In message <email@example.com>
Elaine Firestone writes:
> Hi all! I'm posting this message to three different mailing lists, so
> please forgive me if you receive duplicates (or triplicates).
> I'm editing a document that has a lot of description of software programs,
> files, and the way the programs work. It includes such things as the names
> of programs, status codes, names of buttons to press (or click), names of
> widgets and gui's, etc. It's in chapter format where each chapter deals
> with different issues and has different sets of authors, and as a result,
> there is no consistency between the chapters as to how these items appear.
> Some have initial caps, some are all caps, some have single quotes around
> the items, etc. I have to achieve internal consistency throughout the
> Our standard for text is in Times Roman (TeX's version) in 10 pt type. All
> program names and files are set in a Courier font. Since this is the first
> time we've had a myriad of buttons described, I've typeset these in a small
> caps font.
> I guess my question is how to y'all handle these in typsetting? I still
> have names of widgets and gui's, and status codes to typeset, and I'm
> running out of nice looking ideas to use. Can anyone help me out?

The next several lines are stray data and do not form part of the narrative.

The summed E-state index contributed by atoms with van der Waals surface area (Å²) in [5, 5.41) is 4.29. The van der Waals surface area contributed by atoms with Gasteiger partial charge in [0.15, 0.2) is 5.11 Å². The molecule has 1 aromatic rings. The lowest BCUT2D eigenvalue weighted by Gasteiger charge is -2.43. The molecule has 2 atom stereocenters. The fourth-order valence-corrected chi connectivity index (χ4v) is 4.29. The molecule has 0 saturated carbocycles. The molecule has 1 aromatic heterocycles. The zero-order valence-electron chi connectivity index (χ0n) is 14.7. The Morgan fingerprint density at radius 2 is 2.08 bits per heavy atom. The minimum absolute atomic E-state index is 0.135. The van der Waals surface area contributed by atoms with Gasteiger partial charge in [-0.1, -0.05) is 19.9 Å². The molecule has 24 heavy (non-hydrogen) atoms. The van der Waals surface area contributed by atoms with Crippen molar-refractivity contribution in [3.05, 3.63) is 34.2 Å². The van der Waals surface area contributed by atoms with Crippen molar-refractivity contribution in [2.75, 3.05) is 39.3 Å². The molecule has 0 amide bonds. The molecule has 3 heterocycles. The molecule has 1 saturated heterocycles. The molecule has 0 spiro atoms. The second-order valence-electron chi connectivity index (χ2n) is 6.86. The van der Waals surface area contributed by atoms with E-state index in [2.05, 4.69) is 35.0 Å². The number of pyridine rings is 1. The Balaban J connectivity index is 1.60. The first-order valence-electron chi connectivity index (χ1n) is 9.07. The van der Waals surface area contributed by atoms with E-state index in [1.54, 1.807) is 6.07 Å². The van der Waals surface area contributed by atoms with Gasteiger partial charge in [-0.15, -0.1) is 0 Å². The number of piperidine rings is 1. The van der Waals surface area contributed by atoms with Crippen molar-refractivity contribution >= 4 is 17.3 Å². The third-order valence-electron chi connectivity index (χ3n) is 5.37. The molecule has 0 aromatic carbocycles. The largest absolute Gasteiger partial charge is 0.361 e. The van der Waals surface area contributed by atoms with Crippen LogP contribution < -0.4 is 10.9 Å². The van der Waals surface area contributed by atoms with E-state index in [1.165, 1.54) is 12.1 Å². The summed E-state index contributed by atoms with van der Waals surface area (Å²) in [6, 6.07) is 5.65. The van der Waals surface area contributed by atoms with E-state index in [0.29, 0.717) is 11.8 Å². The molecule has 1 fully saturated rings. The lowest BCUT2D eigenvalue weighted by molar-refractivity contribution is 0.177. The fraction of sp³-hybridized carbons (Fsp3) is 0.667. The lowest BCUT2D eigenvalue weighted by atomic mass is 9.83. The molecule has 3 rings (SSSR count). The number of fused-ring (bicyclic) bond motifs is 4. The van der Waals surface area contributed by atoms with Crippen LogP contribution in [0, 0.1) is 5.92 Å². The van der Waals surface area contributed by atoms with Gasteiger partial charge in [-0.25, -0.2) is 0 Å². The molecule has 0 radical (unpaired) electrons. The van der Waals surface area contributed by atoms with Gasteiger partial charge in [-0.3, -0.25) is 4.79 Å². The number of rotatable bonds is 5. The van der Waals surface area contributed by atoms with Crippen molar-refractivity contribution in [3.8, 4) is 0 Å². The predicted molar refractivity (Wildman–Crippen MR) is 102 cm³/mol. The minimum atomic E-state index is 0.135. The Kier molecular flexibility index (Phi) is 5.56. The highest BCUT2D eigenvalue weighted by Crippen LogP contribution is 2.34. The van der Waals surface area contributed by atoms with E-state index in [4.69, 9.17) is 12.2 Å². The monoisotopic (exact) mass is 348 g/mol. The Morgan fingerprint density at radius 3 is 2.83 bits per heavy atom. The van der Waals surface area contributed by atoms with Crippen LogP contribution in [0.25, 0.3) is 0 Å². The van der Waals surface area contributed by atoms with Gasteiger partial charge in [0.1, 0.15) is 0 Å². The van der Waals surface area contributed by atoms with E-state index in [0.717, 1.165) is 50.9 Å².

You might want to look at the house styles of some of the
larger publishers of computer manuals. Many use a
Sans-Serif font for menu items and bold for dialog button names.
Some publishers seem to set button names in bold sans-serif.
Often a single letter in the name of a Menu command
is underlined to indicate a shortcut key.
IBM have published a number of design guides. I'm sure they
have one for manuals which might provide some useful ideas.
Listed below are some other conventions which seem to be
followed in many computer manuals from a major
software publishers and publishers of computer handbooks.
This is a completly unscientific survey, but I have gleaned
these looking at many computer manuals and think that
most frequent users of such manuals will recognize them.
In many cases more than one text attribute must be applied
to a single item.
Typeface or Symbol Meaning
Serif A standard serif typeface like Times Roman
is usually used for all text except
example programs, user input, screen output
Monospace A monospace typeface like Courier is
almost always used for example programs,
program fragments, and the names of user defined
functions and variables. This face also indicates
user input and screen output.
Sans Serif In many manuals a sans serif type like Helvetica
or Arial is used to indicate commands
which can be selected from a menu.
Where there is a shortcut key which
forms part of the menu command
individual letters may be underlined
e.g. File, Save, Exit.
~ ~ ~
Sans Serif is also sometimes used for names
of command buttons (which may also be in
Upper Case In MS DOS manuals uppercase letters often represent
DOS commands - however you must not use this
convention for systems like Unix which have
case sensitive filenames and commands.